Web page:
No criminal charges have been brought for the leak itself, but Mr. Libby, a former chief of staff to Vice President Cheney, was indicted in October on charges that he obstructed the investigation, perjured himself in front of the grand jury, and lied to FBI agents who interviewed him. Mr. Libby, who resigned from the White House and pleaded not guilty, is scheduled to go on trial in January 2007.

In a court filing late Wednesday responding to requests from Mr. Libby's attorneys for government records that might aid his defense, Mr. Fitzgerald shed new light on Mr. Libby's claims that he was authorized to provide sensitive information to the Times reporter, Judith Miller, at a meeting on July 8, 2003.

"Defendant testified that he was specifically authorized in advance of the meeting to disclose the key judgments of the classified NIE to Miller on that occasion because it was thought that the NIE was Ôpretty definitive' against what Ambassador Wilson had said and that the vice president thought that it was Ôvery important' for the key judgments of the NIE to come out," Mr. Fitzgerald wrote.

Mr. Libby is said to have testified that "at first" he rebuffed Mr. Cheney's suggestion to release the information because the estimate was classified. However, according to the vice presidential aide, Mr. Cheney subsequently said he got permission for the release directly from Mr. Bush. "Defendant testified that the vice president later advised him that the president had authorized defendant to disclose the relevant portions of the NIE," the prosecution filing said.

Mr. Libby told the grand jury that he also sought the advice of the legal counsel to the vice president, David Addington, who indicated that Mr. Bush's permission to disclose the estimate "amounted to a declassification of the document," according to the new court papers.

One of the facts Mr. Libby said he planned to disclose to Ms. Miller was that the estimate, produced in October 2002, concluded that Iraq was "vigorously trying to procure uranium." This contention was sharply at odds with Mr. Wilson's op-ed piece which argued there was no evidence of such a procurement effort, at least on a trip he took to Africa at the CIA's request.

Mr. Bush's alleged instruction to release the conclusions of the intelligence estimate appears to have been squarely within his authority and Mr. Fitzgerald makes no argument that it was illegal. While Mr. Libby said he gave that information "exclusively" to the Times reporter at their breakfast meeting at the St. Regis Hotel in Washington, many of the findings of the estimate were formally declassified and discussed at a White House press briefing ten days later, on July 18, 2003.

The court papers filed by Mr. Fitzgerald do not make clear whether Mr. Bush knew the disclosure was destined for Ms. Miller, though they indicate Mr. Cheney knew that fact. Mr. Libby is also said to have testified that five days late Mr. Cheney authorized the release to the press of information about a cable about Mr. Wilson's strip.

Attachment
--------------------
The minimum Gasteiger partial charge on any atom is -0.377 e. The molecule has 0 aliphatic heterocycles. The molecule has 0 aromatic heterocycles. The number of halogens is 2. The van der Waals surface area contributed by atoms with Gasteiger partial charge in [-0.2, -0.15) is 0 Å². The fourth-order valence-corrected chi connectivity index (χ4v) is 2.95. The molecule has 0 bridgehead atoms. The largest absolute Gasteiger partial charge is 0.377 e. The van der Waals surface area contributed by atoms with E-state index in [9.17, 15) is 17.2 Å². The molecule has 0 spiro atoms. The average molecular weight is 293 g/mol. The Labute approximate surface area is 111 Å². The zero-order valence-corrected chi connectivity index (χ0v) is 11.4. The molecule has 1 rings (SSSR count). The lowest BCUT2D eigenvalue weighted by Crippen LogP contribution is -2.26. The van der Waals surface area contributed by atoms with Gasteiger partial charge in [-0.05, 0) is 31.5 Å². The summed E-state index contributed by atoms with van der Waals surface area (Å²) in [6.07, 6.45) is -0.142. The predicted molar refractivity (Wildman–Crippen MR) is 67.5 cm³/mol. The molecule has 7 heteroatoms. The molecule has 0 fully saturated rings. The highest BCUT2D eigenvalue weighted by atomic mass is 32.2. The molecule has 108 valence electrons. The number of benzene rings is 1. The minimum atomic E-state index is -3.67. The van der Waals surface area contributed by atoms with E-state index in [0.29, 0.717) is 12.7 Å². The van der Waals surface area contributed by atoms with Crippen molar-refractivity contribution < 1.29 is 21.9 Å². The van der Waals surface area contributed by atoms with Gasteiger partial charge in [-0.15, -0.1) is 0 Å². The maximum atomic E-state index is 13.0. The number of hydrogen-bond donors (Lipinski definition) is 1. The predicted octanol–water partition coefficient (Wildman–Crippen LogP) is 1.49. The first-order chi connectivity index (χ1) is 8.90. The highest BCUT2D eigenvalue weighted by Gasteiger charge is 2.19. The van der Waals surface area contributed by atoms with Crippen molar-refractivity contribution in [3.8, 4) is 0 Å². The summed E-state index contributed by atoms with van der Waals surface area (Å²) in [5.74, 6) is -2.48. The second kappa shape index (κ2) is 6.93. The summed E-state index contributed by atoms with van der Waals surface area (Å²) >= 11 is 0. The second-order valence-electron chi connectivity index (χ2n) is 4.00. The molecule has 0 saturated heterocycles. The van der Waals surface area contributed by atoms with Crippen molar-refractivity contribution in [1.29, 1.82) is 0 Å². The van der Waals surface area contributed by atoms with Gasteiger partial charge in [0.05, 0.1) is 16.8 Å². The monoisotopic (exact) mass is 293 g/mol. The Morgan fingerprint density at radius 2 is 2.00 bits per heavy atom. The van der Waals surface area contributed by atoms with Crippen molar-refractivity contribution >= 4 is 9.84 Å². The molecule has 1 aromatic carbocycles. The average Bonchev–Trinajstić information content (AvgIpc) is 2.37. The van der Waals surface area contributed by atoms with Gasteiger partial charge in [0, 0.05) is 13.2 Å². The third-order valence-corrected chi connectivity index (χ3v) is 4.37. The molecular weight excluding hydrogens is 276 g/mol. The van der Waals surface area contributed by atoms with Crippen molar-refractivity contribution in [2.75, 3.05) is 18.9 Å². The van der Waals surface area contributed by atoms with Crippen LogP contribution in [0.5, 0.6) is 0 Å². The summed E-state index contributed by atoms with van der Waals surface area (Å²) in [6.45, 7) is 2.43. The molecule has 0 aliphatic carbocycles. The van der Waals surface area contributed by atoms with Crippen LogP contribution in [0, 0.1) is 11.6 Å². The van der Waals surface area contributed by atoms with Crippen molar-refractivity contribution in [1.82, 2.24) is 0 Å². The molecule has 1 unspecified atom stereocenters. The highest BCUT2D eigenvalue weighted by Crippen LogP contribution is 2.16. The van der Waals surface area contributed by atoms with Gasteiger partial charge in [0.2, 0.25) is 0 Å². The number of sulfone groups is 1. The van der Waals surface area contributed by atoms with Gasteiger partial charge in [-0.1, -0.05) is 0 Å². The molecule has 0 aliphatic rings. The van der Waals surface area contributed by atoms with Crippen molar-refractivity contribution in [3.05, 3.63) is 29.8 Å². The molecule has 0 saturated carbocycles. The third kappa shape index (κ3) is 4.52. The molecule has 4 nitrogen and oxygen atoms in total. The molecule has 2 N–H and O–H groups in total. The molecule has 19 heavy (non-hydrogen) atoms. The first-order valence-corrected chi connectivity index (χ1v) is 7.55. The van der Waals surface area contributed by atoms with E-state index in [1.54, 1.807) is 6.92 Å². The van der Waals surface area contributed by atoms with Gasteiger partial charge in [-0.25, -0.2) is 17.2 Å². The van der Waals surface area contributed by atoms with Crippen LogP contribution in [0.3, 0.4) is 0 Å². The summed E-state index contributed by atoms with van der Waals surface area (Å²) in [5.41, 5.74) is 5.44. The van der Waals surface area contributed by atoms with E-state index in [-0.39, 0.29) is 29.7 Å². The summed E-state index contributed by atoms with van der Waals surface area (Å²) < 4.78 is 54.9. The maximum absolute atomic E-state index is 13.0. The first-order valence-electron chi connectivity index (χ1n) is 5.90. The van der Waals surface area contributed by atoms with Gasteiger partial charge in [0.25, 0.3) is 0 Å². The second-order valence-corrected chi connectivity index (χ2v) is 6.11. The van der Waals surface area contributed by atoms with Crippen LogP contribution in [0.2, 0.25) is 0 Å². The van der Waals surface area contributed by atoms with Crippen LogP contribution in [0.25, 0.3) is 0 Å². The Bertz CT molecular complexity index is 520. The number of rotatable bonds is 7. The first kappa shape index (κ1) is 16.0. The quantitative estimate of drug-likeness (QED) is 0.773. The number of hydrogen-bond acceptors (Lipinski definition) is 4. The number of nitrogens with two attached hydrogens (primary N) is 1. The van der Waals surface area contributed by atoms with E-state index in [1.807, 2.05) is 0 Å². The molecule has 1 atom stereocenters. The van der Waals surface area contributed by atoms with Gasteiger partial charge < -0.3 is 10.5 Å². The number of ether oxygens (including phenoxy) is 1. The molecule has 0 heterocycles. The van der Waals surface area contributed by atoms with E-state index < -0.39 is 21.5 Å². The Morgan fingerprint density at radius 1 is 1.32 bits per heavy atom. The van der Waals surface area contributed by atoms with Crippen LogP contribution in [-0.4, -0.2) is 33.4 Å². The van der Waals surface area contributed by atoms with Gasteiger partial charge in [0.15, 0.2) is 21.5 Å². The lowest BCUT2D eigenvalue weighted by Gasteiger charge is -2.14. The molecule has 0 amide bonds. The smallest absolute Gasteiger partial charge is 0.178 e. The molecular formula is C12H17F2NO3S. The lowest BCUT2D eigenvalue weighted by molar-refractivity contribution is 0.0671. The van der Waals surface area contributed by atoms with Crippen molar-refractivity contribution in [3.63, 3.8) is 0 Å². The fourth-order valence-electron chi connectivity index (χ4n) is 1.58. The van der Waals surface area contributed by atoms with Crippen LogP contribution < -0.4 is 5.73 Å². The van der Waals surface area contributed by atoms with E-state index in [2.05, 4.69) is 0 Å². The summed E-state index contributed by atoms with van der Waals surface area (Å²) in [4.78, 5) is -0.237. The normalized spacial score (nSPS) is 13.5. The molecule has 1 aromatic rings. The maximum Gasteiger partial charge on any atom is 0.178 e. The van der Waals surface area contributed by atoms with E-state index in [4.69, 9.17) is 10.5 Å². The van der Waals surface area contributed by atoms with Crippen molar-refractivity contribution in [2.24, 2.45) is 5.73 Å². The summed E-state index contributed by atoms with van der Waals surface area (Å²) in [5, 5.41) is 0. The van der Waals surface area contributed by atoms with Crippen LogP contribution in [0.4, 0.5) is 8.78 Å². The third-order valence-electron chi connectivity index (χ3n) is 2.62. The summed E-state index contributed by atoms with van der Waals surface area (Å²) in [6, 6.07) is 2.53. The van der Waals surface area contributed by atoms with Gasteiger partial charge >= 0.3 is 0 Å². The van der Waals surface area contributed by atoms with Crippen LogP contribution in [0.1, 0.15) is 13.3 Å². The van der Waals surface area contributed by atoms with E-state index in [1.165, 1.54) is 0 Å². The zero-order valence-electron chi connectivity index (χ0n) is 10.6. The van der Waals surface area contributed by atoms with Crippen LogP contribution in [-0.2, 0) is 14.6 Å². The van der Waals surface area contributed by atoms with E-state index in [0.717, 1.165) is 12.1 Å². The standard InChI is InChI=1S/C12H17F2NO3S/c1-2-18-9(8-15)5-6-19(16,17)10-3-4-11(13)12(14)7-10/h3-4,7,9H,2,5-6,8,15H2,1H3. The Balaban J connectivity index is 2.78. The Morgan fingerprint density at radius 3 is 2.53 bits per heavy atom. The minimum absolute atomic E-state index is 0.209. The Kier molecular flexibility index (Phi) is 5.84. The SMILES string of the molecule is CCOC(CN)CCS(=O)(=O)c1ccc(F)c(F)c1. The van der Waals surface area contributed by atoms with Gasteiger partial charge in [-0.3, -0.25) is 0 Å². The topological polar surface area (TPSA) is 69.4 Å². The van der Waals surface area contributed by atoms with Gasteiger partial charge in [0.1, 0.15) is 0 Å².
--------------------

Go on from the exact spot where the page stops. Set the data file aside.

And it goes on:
Messrs. Bush and Cheney have been interviewed by Mr. Fitzgerald and his staff, but it is not known how their accounts of the events compared to that of Mr. Libby.

In an interview with Fox News in February, Mr. Cheney, who has a reputation for secrecy, acknowledged that he has sometimes pressed for the official release of classified records.

"I've certainly advocated declassification and participated in declassification decisions," he said.

Asked if he had ever "unilaterally" declassified material, Mr. Cheney replied, "I don't want to get into that. There is an executive order that specifies who has classification authority, and obviously focuses first and foremost on the president, but also includes the vice president."

While prosecutors initially said Mr. Libby was the first government official to disclose Ms. Plame's identity, it subsequently emerged that a Washington Post reporter, Bob Woodward, learned earlier about her CIA employment from another government official. Neither Mr. Woodward nor Ms. Miller wrote about Ms. Plame at the time. Another journalist, Robert Novak, first disclosed the employment of Mr. Wilson's wife in a syndicated column released on July 14, 2003. The columnist based his story on interviews with Mr. Bush's top political adviser, Karl Rove, and another official who has not been officially identified.

Prosecutors argued that Mr. Libby covered up his role in the disclosures because "he knew the White House had publicly staked its credibility on there being no White House involvement in the leaking of information about Ms. Wilson." They also noted that Mr. Bush publicly declared he would fire anyone found to have leaked classified information.

The new court filing quotes from handwritten suggestions Mr. Libby gave to the White House press secretary, Scott McClellan, urging the spokesman to proclaim the vice presidential aide's innocence with the same vigor that the press secretary previously denounced as "ridiculous" suggestions that Mr. Rove might have had a hand in leaking Ms. Plame's identity.

Mr. Libby's note, as typed up by the prosecution, reads like a stanza of verse:

"People have made too much of the difference in
How I described Karl and Libby
I've talked to Libby.
I said it was ridiculous about Karl
And it is ridiculous about Libby.
Libby was not the source of the Novak story.
And he did not leak classified information."

Mr. McClellan did not adopt the talking points verbatim, but did tell reporters later that Messrs. Rove and Libby "assured me that they were not involved in this."